The 2020 Basketball Hall of Fame class was announced last weekend and it will surely be one of the best classes ever with Kobe Bryant, Tim Duncan, and Kevin Garnett among the eight inductees who will be enshrined on August 29, 2020.

But while the class of 2020 will surely go anywhere in the Top 5, let’s take a look at the existing Top 5 before Kobe and company will take their rightful spot in the list:

Basketball 1. 2009 Class

  • Michael Jordan
  • David Robinson
  • John Stockton
  • Jerry Sloan
  • Vivian Stringer

The 2009 class was led by the man who is recognized by most as the greatest basketball player of all-time: Michael Jordan.

MJ was the game’s ultimate competitor. He thrived to win and when all was said and done, Jordan led the Chicago Bulls to six NBA titles during the 1990s. Jordan was a scoring machine like no other. He led the league in scoring a total of 10 times and to put that in perspective, the great Wilt Chamberlain was the league’s scoring leader seven times. Jordan won a total of five league MVP awards and six Finals MVP trophies. He was also Defensive Player of the League in 1998 and was a 10-time member of the All-NBA First Team.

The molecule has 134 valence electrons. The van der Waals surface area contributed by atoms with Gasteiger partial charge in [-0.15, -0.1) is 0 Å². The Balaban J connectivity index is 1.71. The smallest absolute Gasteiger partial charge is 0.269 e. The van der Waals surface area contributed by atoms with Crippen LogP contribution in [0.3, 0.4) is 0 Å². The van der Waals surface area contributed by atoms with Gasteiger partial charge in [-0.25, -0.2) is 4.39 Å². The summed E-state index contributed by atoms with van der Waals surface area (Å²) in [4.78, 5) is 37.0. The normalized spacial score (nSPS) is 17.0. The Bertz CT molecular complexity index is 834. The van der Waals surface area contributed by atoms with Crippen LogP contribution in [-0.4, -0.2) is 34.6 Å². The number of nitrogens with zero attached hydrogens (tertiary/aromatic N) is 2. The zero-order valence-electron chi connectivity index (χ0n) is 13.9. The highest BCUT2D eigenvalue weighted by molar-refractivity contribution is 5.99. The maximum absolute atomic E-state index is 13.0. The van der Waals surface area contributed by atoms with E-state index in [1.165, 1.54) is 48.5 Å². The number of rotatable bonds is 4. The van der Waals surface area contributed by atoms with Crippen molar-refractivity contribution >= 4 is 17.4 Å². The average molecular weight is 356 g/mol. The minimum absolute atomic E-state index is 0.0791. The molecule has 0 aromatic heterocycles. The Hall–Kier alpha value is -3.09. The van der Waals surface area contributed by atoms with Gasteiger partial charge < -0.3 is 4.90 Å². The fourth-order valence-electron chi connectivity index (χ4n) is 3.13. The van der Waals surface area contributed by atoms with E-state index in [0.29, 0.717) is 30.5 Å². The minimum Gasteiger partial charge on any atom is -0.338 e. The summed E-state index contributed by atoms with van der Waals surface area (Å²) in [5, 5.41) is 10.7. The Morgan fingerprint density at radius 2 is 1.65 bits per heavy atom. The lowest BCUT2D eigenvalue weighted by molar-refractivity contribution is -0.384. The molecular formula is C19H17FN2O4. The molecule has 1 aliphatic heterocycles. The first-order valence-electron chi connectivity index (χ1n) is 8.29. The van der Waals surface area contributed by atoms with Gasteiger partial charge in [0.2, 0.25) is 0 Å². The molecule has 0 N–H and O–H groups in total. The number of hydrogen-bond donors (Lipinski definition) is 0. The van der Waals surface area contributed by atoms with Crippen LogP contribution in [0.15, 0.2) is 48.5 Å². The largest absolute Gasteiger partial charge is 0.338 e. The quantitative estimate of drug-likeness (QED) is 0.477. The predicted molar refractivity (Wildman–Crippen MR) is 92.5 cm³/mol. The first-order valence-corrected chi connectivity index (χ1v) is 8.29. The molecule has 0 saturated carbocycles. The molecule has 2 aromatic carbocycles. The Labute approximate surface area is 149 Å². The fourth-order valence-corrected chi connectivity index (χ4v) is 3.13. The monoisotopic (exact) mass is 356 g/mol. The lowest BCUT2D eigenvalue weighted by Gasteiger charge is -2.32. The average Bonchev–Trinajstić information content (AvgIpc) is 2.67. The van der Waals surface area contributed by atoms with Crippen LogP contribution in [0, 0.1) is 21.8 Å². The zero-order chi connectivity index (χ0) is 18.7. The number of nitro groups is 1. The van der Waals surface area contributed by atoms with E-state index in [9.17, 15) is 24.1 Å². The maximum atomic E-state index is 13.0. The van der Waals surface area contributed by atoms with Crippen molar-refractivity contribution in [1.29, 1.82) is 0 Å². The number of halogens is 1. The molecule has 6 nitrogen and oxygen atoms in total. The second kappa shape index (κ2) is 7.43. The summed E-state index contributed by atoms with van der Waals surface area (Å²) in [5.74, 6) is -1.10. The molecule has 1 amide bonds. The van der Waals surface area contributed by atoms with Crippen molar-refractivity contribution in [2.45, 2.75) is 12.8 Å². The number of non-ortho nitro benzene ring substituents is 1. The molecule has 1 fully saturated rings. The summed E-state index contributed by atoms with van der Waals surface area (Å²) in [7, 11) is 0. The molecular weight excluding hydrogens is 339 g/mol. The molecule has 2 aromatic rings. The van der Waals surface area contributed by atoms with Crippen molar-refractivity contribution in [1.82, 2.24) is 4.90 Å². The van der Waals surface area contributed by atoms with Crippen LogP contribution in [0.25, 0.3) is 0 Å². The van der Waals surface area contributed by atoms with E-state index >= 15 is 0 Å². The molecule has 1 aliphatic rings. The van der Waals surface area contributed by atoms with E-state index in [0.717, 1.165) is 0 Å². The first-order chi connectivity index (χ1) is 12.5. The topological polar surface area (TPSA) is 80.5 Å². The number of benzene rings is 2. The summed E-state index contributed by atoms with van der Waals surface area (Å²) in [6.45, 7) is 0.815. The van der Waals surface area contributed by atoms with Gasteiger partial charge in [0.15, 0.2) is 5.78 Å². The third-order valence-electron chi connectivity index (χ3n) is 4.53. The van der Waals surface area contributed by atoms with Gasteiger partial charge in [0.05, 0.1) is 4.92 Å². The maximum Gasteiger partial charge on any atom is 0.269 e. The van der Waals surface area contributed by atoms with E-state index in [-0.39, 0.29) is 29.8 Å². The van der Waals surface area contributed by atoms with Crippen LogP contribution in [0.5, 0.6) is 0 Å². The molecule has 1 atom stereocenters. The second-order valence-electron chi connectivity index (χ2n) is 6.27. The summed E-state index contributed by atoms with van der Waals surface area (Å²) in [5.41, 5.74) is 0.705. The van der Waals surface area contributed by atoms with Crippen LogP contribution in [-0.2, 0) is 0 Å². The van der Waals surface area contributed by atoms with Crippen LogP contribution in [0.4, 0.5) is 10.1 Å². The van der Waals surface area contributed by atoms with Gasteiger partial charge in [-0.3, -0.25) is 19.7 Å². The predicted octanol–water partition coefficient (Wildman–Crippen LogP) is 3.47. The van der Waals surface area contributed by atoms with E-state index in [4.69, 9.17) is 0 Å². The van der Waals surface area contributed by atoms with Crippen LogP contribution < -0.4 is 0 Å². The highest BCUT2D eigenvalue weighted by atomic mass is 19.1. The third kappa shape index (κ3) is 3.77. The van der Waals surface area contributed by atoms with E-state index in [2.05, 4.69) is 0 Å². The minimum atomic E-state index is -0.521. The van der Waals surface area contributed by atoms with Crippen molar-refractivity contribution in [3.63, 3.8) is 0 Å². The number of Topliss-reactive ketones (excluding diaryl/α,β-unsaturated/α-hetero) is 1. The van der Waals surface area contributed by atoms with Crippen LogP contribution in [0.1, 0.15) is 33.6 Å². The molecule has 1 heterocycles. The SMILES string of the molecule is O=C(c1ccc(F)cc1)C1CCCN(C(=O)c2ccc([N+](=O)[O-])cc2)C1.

David Robinson was the San Antonio Spurs’ #1 overall pick in 1988. Known as the Admiral because he attended Navy in college, Robinson was the league MVP in 1995 and he helped the Spurs win two NBA championships. He teamed up with Tim Duncan to form one of the most dominant frontcourt combinations the league has ever seen. He led the league in scoring once, rebounds one time as well. The Admiral was also a four-time member of the All-NBA First Team.

John Stockton is one-half of the Utah Jazz’s tandem which led the franchise to back to back NBA Finals appearances during the 90s. Stockton was one of the most durable players in the history of the league and he retired as the NBA’s all-time assists and steals leader. He led the NBA in assists for nine straight seasons, a record that still stands up to this day. He and Karl Malone transformed the Jazz franchise into one of the elite teams in the NBA during the 1990s. Stockton was named to the All-Defensive team five times and he was also a 10-time All-Star.

Vivian Stringer is the 6th winningest coach in women’s basketball history. She is the first coach in NCAA history to lead three different schools to the Final Four. Stringer was the 1993 Naismith College Coach of the Year and is also a member of the Women’s Basketball Hall of Fame.